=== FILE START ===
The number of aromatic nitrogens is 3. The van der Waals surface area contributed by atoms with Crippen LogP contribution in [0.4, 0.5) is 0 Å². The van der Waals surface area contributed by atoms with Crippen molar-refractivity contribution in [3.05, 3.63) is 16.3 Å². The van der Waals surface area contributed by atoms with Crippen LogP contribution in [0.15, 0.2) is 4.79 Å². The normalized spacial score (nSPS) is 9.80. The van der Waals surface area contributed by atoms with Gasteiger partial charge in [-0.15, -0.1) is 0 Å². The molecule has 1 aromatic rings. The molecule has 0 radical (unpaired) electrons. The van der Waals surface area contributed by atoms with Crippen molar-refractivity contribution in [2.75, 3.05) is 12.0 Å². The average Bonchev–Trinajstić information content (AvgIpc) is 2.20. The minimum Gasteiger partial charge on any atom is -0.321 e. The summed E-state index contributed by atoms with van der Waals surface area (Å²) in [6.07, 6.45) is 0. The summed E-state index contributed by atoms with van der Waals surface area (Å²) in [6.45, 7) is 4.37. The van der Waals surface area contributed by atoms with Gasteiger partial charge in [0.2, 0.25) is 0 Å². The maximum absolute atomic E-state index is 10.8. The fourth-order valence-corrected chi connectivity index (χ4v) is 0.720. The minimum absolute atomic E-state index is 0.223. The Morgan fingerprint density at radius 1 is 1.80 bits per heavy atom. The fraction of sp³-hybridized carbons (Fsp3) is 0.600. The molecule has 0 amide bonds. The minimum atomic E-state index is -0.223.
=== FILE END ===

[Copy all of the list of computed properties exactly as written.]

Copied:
The number of aromatic nitrogens is 3. The van der Waals surface area contributed by atoms with Crippen LogP contribution in [0.4, 0.5) is 0 Å². The van der Waals surface area contributed by atoms with Crippen molar-refractivity contribution in [3.05, 3.63) is 16.3 Å². The van der Waals surface area contributed by atoms with Crippen LogP contribution in [0.15, 0.2) is 4.79 Å². The normalized spacial score (nSPS) is 9.80. The van der Waals surface area contributed by atoms with Gasteiger partial charge in [-0.15, -0.1) is 0 Å². The molecule has 1 aromatic rings. The molecule has 0 radical (unpaired) electrons. The van der Waals surface area contributed by atoms with Crippen molar-refractivity contribution in [2.75, 3.05) is 12.0 Å². The average Bonchev–Trinajstić information content (AvgIpc) is 2.20. The minimum Gasteiger partial charge on any atom is -0.321 e. The summed E-state index contributed by atoms with van der Waals surface area (Å²) in [6.07, 6.45) is 0. The summed E-state index contributed by atoms with van der Waals surface area (Å²) in [6.45, 7) is 4.37. The van der Waals surface area contributed by atoms with Gasteiger partial charge in [0.2, 0.25) is 0 Å². The maximum absolute atomic E-state index is 10.8. The fourth-order valence-corrected chi connectivity index (χ4v) is 0.720. The minimum absolute atomic E-state index is 0.223. The Morgan fingerprint density at radius 1 is 1.80 bits per heavy atom. The fraction of sp³-hybridized carbons (Fsp3) is 0.600. The molecule has 0 amide bonds. The minimum atomic E-state index is -0.223.